Can I Get Charged with Dui When I’m Below the ‘Legal Limit’?


We regularly meet clients who have been charged with DUI despite having provided a BAC test that came back below .08. They then ask the very understandable question, “Can they charge me with DUI when I was below the legal limit?” The answer is yes … sometimes.

How can a person be DUI under .08?

  • First, let’s get this out of the way: .08 is not the “legal limit”! There is no such thing as a legal amount of alcohol to have in the system and drive a car; well, except zero. The legal standard to get charged with DUI is driving a car while “under the influence of or affected by” alcohol, marijuana, or any drug.
  • A person is “under the influence of or affected by” alcohol, marijuana or other drugs if the person's ability to drive a motor vehicle is lessened in “any appreciable degree”.
  • “Appreciable” is defined as “anything you can notice, appreciate, or perceive”.
  • So, yeah. If a driver’s ability to drive is affected by alcohol in any noticeable way, that driver is at risk of being arrested for DUI.

So why does the .08 matter at all?

  • .08[1] is a per se limit for alcohol (5 nanograms[2] is the per se limit for THC). What that means is that at that level a driver is considered unlawful to be driving. Impaired, affected, drunk; none of it matters at .08. At .08 we are per se illegal to drive regardless of how safely we were, or thought we were, driving.
  • It’s only when the test comes back below that per se level that the court will fall back on the “affected by” standard.

So if I’m under .08, what’s to say I was “under the influence”?

  • The court is going to look at observations that the officer makes about the driver other than the BAC. That’s why they ask the questions they ask and have you perform the tests they do; to gather other, non-BAC evidence to support a conviction for DUI.
  • One: Bad driving. Poor driving is definitely the most powerful piece of evidence a prosecutor has in a < .08 DUI case. If the driver is swerving, running traffic control devices, or otherwise demonstrating impaired driving, then a prosecutor can argue a simple connection between the alcohol in the system and the imperfect driving. If the jury believes that the alcohol in the system affected the ability to drive (and follow the rules of the road) to an appreciable degree, then they can convict the driver of DUI.
  • Two: Roadside “sobriety tests”. These are designed to determine whether a person’s regular physical dexterity and coordination are impaired. They are largely divided attention tests; meaning that they force the subject to concentrate on two unrelated tasks at one time. This ability is one of the first things alcohol undermines. The standard tests are the walk and turn, one leg stand, and gaze nystagmus.
  • Obviously none of these tests directly test a person’s ability to drive a car; you will almost never need to stand on one leg to operate a motor vehicle. However if the performance on the tests is less than perfect, then a prosecutor can argue that the driver’s coordination or ability to process information was impaired. And those are all things that we do need to drive safely.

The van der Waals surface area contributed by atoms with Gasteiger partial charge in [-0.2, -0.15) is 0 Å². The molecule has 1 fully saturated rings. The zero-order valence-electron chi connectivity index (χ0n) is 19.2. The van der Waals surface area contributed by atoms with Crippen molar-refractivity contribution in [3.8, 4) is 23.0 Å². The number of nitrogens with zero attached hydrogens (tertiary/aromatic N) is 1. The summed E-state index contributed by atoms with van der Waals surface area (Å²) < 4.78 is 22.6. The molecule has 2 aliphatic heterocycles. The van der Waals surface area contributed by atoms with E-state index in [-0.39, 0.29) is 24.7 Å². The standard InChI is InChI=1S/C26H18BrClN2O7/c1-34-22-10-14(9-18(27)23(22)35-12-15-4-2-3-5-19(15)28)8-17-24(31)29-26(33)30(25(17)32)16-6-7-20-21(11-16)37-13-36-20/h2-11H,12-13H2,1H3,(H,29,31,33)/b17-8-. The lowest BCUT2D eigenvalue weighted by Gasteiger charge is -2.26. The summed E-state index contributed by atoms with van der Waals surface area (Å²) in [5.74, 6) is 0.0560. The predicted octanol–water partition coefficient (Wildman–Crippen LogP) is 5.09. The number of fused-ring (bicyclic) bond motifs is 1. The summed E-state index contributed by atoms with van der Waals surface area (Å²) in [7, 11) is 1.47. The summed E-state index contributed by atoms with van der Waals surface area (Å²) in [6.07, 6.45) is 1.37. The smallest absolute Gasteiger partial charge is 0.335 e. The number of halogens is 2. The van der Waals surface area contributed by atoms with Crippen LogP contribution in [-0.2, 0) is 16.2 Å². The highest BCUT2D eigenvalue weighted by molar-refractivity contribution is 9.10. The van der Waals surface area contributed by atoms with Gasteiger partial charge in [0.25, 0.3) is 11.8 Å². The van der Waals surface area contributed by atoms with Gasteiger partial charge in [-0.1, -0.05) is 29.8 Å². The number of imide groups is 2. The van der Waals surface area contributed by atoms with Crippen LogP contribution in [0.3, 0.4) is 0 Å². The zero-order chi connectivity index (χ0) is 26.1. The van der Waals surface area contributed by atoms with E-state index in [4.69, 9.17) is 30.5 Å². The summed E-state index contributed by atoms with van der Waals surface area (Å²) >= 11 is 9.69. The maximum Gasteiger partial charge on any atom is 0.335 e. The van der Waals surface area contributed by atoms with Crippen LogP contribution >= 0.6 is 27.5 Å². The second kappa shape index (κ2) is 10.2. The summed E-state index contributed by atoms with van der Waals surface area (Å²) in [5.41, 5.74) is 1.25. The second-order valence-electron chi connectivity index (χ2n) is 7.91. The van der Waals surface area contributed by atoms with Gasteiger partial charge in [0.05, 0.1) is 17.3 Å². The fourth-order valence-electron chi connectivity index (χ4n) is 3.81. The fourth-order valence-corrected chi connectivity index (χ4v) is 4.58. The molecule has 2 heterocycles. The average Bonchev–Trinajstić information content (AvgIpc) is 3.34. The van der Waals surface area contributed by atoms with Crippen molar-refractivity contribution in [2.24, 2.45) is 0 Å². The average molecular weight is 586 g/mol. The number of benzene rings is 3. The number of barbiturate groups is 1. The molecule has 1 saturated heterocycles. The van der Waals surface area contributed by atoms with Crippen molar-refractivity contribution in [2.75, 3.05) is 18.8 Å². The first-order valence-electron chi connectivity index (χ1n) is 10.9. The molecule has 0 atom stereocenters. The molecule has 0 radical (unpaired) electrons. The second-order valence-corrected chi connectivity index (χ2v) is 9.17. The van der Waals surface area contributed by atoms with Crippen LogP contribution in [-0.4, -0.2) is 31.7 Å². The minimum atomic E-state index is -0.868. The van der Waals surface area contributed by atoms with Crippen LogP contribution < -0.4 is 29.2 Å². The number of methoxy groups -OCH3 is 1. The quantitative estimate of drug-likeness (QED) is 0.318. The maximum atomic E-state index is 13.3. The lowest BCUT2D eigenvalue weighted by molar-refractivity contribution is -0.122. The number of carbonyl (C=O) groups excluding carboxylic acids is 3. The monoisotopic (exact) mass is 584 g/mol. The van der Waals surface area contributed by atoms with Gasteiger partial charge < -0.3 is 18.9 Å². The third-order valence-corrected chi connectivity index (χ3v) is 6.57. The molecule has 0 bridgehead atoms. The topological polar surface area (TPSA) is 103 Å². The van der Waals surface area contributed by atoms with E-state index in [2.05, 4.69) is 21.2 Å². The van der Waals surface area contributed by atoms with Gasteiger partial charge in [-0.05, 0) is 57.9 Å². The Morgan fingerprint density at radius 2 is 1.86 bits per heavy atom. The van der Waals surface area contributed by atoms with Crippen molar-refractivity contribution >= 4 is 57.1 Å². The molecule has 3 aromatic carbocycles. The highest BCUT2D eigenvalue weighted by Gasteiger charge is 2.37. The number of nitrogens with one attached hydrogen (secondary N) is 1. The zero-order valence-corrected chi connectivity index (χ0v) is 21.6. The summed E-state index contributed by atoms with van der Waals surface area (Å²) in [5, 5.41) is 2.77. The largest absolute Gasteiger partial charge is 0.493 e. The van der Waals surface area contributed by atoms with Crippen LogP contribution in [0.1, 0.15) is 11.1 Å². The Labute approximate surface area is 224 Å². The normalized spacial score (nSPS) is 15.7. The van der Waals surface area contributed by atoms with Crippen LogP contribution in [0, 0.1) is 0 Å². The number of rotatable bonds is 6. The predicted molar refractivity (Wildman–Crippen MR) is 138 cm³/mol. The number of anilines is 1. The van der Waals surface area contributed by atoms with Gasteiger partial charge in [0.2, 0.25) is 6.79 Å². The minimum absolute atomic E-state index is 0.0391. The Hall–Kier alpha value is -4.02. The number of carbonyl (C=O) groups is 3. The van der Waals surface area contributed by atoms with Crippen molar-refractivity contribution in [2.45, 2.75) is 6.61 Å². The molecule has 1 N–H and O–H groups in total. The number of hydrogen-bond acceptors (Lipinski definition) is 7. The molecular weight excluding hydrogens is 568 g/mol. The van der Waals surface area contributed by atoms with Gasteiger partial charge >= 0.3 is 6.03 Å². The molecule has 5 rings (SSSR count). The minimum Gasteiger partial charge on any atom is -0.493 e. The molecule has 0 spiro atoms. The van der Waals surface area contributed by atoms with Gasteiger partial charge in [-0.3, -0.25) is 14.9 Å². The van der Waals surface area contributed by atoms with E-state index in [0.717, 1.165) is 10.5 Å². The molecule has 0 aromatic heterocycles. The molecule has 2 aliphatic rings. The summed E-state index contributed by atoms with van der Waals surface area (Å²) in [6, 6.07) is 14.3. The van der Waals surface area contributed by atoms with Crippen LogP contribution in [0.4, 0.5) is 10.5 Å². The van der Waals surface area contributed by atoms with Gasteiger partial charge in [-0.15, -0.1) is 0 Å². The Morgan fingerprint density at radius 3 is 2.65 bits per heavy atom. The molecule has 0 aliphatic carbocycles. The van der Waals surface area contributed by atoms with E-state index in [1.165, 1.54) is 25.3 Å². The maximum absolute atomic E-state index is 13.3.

• Most defense lawyers, by the way, will tell you not to take these tests. By the time the officer asks you to take them, he or she already suspects you of being under the influence. That certainly must influence the way that they hear what you say and see what you do. You are probably going to exhibit at least a couple of ‘clues’ of impairment in the test, whether from actual impairment, nerves, or just the subjective nature of scoring the tests.
    • Remember: If BAC is over .08, then you are getting charged no matter how you did on the tests. But if you come back under .08 but performed poorly on the tests, you may get charged with DUI anyway. So in most circumstances the tests cannot help you, but can hurt you.
    • It is difficult to tell an authority figure you will not do what they are asking you do to. Try this: “I want to cooperate, but I have a friend who is a lawyer who told me never to take these tests. So if you are investigating me I would like to talk to a lawyer before we go any further, and I am going to follow his advice and not take any voluntary tests.”
  • Three: Your own words. You hear it on TV all the time: “You have the right to remain silent. Anything you say can and will be used against you in a court of law.” They mean it. From the seemingly harmless “I only had two beers” to the terrible (and all too common) “I couldn’t even do this test if I was sober”, be aware that basically everything you say to a police officer is fair game. Also, the officer is sometimes going to write the report hours later, so your statements are subject to misquoting. Remember, he is looking for you to incriminate yourself; damaging statements you make may be more significant to him, and therefore more likely to make their way in to police report than harmless comments. The less said, the better. The sooner you say you want to talk to a lawyer, the better.

So no, .08 is not a “legal limit”, it’s a “per se” limit. And it’s only a starting point to determine how to defend yourself against a DUI charge.


[1] (grams of alcohol per 210 liters of a person's breath)

[2] (per liter of whole blood)

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